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Army revises tattoo policy
mom tattoo
The Army has loosened regulations concerning tattoos.

Soldiers will be able to show off more tattoos on their arms and legs thanks to a recent relaxation of the Army’s policy concerning them.

Wayne V. Hall, of the Department of the Army Media Relations, said there are still some restrictions with the relaxed policy, which became effective April 10.

“Soldiers are no longer limited regarding the size or amount of tattoos permitted on the arms and legs,” Hall said. “However, tattoos are still prohibited on the neck above the T-shirt neckline, head, face, wrists and hands — with the exception of one ring tattoo on each hand.”
Hall said soldiers will not be “grandfathered” for compliance with the new policy because the previous policy, which went into effect in March 2014, was more restrictive.

Soldiers who violate the revised regulation may face adverse legal action in accordance with the Uniform Code of Military Justice, he said.
He said the earlier regulation restricted both the size and number of tattoos below the elbow and knee. Soldiers were limited to no more than four tattoos in these areas. Moreover, the tattoos had to be smaller than the wearer’s hand with fingers extended. Soldiers also were limited to only one visible band tattoo anywhere on the body. A band tattoo is defined as any tattoo that completely encircles a part of the body.

Previously, a band tattoo could be no larger than 2 inches wide.

Soldiers who were in compliance with a policy that took effect Feb. 3, 2005, but not in compliance with the 2014 revision, were grandfathered. However, they had to self-identify with their unit commander by noting their current tattoos with descriptions, sizes and locations, Hall said.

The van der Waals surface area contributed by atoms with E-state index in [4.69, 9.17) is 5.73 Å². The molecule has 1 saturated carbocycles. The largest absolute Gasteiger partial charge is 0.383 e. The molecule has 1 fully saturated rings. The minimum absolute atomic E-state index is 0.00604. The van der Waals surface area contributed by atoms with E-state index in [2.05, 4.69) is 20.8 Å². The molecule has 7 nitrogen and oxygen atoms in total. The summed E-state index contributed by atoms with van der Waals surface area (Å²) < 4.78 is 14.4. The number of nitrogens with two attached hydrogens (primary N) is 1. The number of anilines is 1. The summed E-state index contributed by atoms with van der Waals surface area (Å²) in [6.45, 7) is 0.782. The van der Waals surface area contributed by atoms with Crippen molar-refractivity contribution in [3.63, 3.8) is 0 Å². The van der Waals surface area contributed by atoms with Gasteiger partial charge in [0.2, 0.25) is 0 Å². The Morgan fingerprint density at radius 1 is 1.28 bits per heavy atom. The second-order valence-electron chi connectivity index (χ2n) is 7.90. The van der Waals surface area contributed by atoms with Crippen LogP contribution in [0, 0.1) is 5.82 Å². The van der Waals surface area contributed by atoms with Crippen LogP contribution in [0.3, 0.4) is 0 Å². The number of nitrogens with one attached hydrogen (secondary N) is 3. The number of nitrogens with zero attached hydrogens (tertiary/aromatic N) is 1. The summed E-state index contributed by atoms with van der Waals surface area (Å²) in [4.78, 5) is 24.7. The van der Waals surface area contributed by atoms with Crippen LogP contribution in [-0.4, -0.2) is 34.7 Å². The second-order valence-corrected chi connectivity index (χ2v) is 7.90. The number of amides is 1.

He said the new policy was based on input from soldiers and leaders throughout the Army. He explained that the new regulation balances the Army’s readiness needs with professional-appearance standards, which reinforce good order and discipline and serve as benchmarks for military professionalism.

Soldiers who would like to see further changes are encouraged to submit an official Army form to recommend these changes, he said. Requests for significant wear and policy changes must be endorsed by the soldier’s chain of command.

Hall emphasized that specific types of tattoos will continue to be prohibited, and commanders will check for them annually. They include tattoos that are identified with gang symbols and extremist groups, as well as tattoos that are indecent, sexist or racist, he said.

In addition to changes to its tattoo policy, Hall said other revisions to the regulation include the authorization to wear the Army Combat Uniform for commercial travel and a clarification of restrictive uniform wear at off-post establishments.

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